Christian Jones, LB, Florida State: 6 tackles
Telvin Smith, LB, Florida State: 5 tackles, 0.5 tackles for loss
Kareem Martin, DE, North Carolina: 4 tackles, 1.5 tackles for loss
Dontae Johnson, DB, NC State: 2 tackles, 0.5 tackles for loss, 1 breakup
Terrence Brooks, S, Florida State: 2 tackles
Jeremiah Attaochu, LB, Georgia Tech: 1 tackle
Jemea Thomas, S, Georgia Tech: 1 tackle

ACC players in the Senior Bowl

January, 21, 2014
Jan 21
10:30
AM ET
Senior Bowl practices are underway this week, and wouldn't you know it -- scouts have their eyes on the quarterbacks.

That means Stephen Morris, Logan Thomas and Tajh Boyd are firmly in the spotlight this week among featured ACC players participating in the college all-star game, a critical first step in evaluations for the NFL draft in May. Scouts Inc. lists Thomas as the highest rated quarterback among the three and broke down what each has to accomplish this week.

For Thomas: The need to "thrive with an even playing field."

For Morris: More consistency with footwork and ball placement as a passer.

For Boyd: "Show improvement throughout the week with pro-style progressions and anticipation as a pocket passer."

Scouts Inc. also lists Miami offensive tackle Seantrel Henderson and Virginia offensive tackle Morgan Moses as having the most to prove.

Here is a look at all the ACC players participating in the Senior Bowl, with the game set for Saturday. Boston College running back Andre Williams was invited but pulled out so he can continue to rehab his injured shoulder.

ACC's lunch links

January, 9, 2014
Jan 9
12:00
PM ET
Fun fact: With Bobby Petrino taking over at Louisville, six of the ACC’s 14 coaches either coached or were coordinators at SEC schools.

Hiring Petrino certainly comes with its share of risks, writes the Louisville Courier-Journal, but the rewards are even greater.

Nevertheless, some members of the Louisville Athletics Association have some questions about the hire.

I imagine folks in Tallahassee will have fun debating this for a while: Which Florida State national title team was the best? The Tallahassee Democrat weighs in.

Did Auburn have Florida State’s signs in the national championship game? Tomahawk Nation dishes out some evidence that the Tigers knew what was coming.

Syracuse’s 2014 schedule doesn’t project to be a cake walk, writes the Troy Nunes Blog.

Anthony Chickillo will be back for 2014 at Miami, but the Al Golden mystery lives on, writes the Miami Herald.

The Roanoke Times looks back on Logan Thomas’ up-and-down final season at Virginia Tech.

One ACC team cracked Athlon’s list of programs on the rise for 2014.

Athlon also put together a list of the top first-year coaches from this season, and fittingly, Boston College’s Steve Addazio makes the cut.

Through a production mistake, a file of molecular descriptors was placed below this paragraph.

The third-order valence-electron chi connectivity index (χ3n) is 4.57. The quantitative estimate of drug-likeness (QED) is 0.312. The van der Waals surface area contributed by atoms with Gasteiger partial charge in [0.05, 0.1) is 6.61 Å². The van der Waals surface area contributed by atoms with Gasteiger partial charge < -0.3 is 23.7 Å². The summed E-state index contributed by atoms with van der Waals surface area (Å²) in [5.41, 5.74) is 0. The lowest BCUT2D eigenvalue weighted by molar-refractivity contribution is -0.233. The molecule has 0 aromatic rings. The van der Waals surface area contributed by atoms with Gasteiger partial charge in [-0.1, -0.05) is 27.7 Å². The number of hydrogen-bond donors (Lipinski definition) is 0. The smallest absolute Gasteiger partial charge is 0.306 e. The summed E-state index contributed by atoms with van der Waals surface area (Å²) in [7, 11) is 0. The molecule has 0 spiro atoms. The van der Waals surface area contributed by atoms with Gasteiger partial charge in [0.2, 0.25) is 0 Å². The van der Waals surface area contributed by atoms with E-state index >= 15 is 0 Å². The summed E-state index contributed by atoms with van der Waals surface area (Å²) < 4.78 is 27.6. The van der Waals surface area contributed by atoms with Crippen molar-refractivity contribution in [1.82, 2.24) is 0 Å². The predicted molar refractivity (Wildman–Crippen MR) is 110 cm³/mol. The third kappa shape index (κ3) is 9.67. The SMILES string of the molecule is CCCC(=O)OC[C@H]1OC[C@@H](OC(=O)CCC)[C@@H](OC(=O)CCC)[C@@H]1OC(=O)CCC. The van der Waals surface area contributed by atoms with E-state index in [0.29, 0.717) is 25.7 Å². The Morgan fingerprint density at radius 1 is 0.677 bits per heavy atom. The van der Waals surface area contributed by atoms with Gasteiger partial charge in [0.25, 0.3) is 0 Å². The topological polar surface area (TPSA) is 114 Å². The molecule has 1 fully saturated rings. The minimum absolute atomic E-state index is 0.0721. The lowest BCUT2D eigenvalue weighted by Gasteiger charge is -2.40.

Pitt has a new strength and conditioning coach, writes the Post-Gazette.

CSS Sports takes an end-of-season look at the numbers from the ACC’s bowl games.

ACC's lunch links

January, 2, 2014
Jan 2
12:00
PM ET
Join AA for her weekly chat at 4 p.m. ET this afternoon.

ACC's lunchtime links

December, 30, 2013
12/30/13
12:00
PM ET
Not bad, Week 17. Not bad at all.

ACC bowl predictions

December, 26, 2013
12/26/13
10:30
AM ET
Time to dive into a few ACC bowl projections. OK, scratch that. A LOT of ACC bowl projections. A record 11 teams in bowl games has the league flying high for now. But there are some really difficult matchups in here, and the ACC faces a tall task to finish with a winning bowl record.

We do not disagree on many of these picks, so that means AA will end up as the picks champion. As of now, Andrea has a four-game lead on Heather with an overall 86-23 record. Heather will be sent a "blogger-do" list after Jan. 6.

Now on to our picks!

Note: All times ET.

Pitt (6-6) vs. Bowling Green (10-3), Little Caesars Bowl, Dec. 26, 6 p.m., ESPN. Bowling Green is on a roll, having won five straight, including an impressive upset win over Northern Illinois in the MAC title game. Quarterback Matt Johnson has thrown for over 3,000 yards this season, so Pitt has got to focus on slowing him down. This is where the Panthers have an edge on Bowling Green. Defensive tackle Aaron Donald has been the most disruptive player in America and the Eagles have not faced anyone like him this season. He will be able to make plays against the Bowling Green offensive line, and Pitt will score just enough to win a close game.

AA picks: Pitt 28, Bowling Green 24

HD pick: Pittsburgh 24, Bowling Green 21

Marshall (9-4) vs. Maryland (7-5), Military Bowl presented by Northrup Grumman, Dec. 27, 2:30 p.m., ESPN. Marshall is not going to be an easy out for Maryland. The Herd took Virginia Tech to triple overtime earlier this year, played in the Conference USA championship game and have the league's Offensive Player of the Year in Rakeem Cato. The first priority is slowing down the Marshall offense. Maryland will have some help there, getting cornerback Jeremiah Johnson back for the game. Plus, linebacker Marcus Whitfield has nine sacks on the year, so watch for him to get pressure on the quarterback. Maryland is 4-0 when quarterback C.J. Brown rushes for 100 yards in a game, including two of the final three wins on the season. Brown will be the difference in the ACC finale for the Terps.

AA picks: Maryland 33, Marshall 30

HD pick: Maryland 28, Marshall 24

Syracuse (6-6) vs. Minnesota (8-4), Texas Bowl, Dec. 27, 6 p.m., ESPN. Syracuse squeaked into the postseason with a last-second win over Boston College and now gets to play its third Big Ten team of the season. The Orange also must play without leading tackler Durrell Eskridge, who is out with an upper body injury. Both teams are going to most likely try to pound the ball to win. Syracuse back Jerome Smith will be playing in his final game in a Syracuse uniform; Minnesota back David Cobb will be going for his sixth 100-yard game in his last seven contests. Minnesota has run the ball more consistently than Syracuse this year, so we give the edge to the Gophers.